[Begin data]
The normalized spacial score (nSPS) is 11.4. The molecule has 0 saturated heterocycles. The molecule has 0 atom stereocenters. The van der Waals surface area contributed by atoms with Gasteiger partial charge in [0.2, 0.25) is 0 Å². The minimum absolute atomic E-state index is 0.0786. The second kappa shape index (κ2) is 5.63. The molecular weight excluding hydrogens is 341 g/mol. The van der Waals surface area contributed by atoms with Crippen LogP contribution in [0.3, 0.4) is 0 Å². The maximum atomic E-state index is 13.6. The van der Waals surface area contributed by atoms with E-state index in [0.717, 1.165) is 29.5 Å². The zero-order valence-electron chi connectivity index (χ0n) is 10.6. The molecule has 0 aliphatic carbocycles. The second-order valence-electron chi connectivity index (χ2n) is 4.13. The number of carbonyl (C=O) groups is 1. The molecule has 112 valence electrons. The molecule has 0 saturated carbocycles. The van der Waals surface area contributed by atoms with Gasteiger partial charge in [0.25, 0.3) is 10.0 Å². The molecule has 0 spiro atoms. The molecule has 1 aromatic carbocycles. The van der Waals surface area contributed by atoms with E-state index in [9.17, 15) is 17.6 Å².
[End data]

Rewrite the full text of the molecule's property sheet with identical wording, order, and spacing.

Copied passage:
The normalized spacial score (nSPS) is 11.4. The molecule has 0 saturated heterocycles. The molecule has 0 atom stereocenters. The van der Waals surface area contributed by atoms with Gasteiger partial charge in [0.2, 0.25) is 0 Å². The minimum absolute atomic E-state index is 0.0786. The second kappa shape index (κ2) is 5.63. The molecular weight excluding hydrogens is 341 g/mol. The van der Waals surface area contributed by atoms with Crippen LogP contribution in [0.3, 0.4) is 0 Å². The maximum atomic E-state index is 13.6. The van der Waals surface area contributed by atoms with E-state index in [0.717, 1.165) is 29.5 Å². The zero-order valence-electron chi connectivity index (χ0n) is 10.6. The molecule has 0 aliphatic carbocycles. The second-order valence-electron chi connectivity index (χ2n) is 4.13. The number of carbonyl (C=O) groups is 1. The molecule has 112 valence electrons. The molecule has 0 saturated carbocycles. The van der Waals surface area contributed by atoms with Gasteiger partial charge in [0.25, 0.3) is 10.0 Å². The molecule has 0 spiro atoms. The molecule has 1 aromatic carbocycles. The van der Waals surface area contributed by atoms with E-state index in [9.17, 15) is 17.6 Å².